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World Cup bubble of isolation helps USWNT focus

Julie Ertz and Alyssa Naeher say they try to stay off social media during the World Cup, so didn’t see Hope Solo’s disparaging comments about their coach.

Players run during a US womens soccer team training session at the Tottenham Hotspur training centre in London, Thursday, June 6, 2019. The Women's World Cup starts in France on June 7. (AP Photo/Kirsty Wigglesworth)

REIMS, France — Did you see Hope Solo’s comments about Jill Ellis?

The first question of the day left blank stares on the faces of United States women’s national team players Alyssa Naeher and Julie Ertz. 

Naeher, the person charged with following Solo as the starting U.S. goalkeeper, answered by saying she hadn’t seen the comments made to BBC — that the U.S. coach “cracks under pressure” and doesn’t have a leadership quality — so she couldn’t respond. 

“I haven’t been on social media since we left New York, so I’m not really sure what all is going on,” Naeher said, trailing off.

Ertz picked up, adding, “Same, yeah. They basically created this bubble for us, so we don’t really know much.”

That bubble helps keep the team focused on the task of winning the World Cup. But each player determines how sealed off from the world she wants to be, according to the Ertz, who still communicates regularly with her family. That includes husband Zach Ertz, who has experience blocking out distractions ahead of a major event since he played in Super Bowl LII for the winning Philadelphia Eagles in 2018. 

“It’s not difficult at all, it’s actually easier,” Ertz said with a laugh when asked if it’s hard to stay away from social media.

She said the time change, which is six hours ahead of the United States, also helps.

“I mean, my husband doesn’t wake up until it’s like 3 o’clock here, so yea, it’s easy to stay off our phones.”


Naeher said the biggest thing she learned from the 2015 World Cup was the importance of creating boundaries, and everyone on the team has their own version of that.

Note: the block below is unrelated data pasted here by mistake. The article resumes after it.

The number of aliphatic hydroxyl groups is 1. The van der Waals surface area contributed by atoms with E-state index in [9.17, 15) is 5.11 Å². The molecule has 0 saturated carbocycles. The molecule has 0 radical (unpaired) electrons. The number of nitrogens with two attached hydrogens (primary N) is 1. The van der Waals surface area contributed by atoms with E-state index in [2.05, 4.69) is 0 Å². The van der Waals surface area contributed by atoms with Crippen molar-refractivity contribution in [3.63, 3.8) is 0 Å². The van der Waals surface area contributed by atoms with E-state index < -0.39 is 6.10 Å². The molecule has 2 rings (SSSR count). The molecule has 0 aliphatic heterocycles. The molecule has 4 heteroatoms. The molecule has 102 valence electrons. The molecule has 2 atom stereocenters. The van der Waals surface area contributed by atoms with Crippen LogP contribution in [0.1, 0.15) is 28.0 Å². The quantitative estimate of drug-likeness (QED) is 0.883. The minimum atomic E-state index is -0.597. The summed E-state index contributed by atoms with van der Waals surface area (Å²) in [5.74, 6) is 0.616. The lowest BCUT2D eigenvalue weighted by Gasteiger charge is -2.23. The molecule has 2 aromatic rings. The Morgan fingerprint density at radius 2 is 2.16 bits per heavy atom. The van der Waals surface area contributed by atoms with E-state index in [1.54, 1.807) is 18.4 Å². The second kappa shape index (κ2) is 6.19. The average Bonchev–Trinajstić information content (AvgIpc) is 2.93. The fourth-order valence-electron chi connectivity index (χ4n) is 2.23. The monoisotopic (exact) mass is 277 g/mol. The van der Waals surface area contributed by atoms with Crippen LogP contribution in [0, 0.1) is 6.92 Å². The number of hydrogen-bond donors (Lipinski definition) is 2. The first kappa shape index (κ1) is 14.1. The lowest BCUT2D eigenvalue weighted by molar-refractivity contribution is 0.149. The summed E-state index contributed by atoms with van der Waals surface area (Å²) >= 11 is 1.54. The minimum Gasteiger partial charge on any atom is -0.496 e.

“I think the most important thing is what works for you and what is going to make you the most successful,” she said. 

Being in England for 10 days for a pre-World Cup training camp helped. The players got away from all the distractions that come with preparing for and promoting a World Cup in their home country. There, at the Tottenham Hotspur training facility, they focused on themselves, each other and building the cohesion required of a world champion.

“The best way to come together as a group is to kind of create that bubble, eliminate all the outside noise,” Naeher explained when asked why isolation is so important for them. “We have all those expectations for ourselves. We don’t need any outside things. We have high standards. We want to win. We want to come out of the group with nine points. We want to move on to each of the four games after that.

“So, I think just the more that we can, kind of, bond and come together as a group, you’ll be able to see that on the field. I think all that translates into performances. You can see the teams that are cohesive and you can see the teams that aren’t, and we want to be one of those cohesive teams.”

Especially when FIFA estimates one billion people will watch the Women’s World Cup this year on television. And when oddsmakers give France a slight advantage to win it all over the USWNT getting back-to-back titles. And when a former player bashes the coach.

But the Americans don’t stress about any of that  — if they stay in the bubble.




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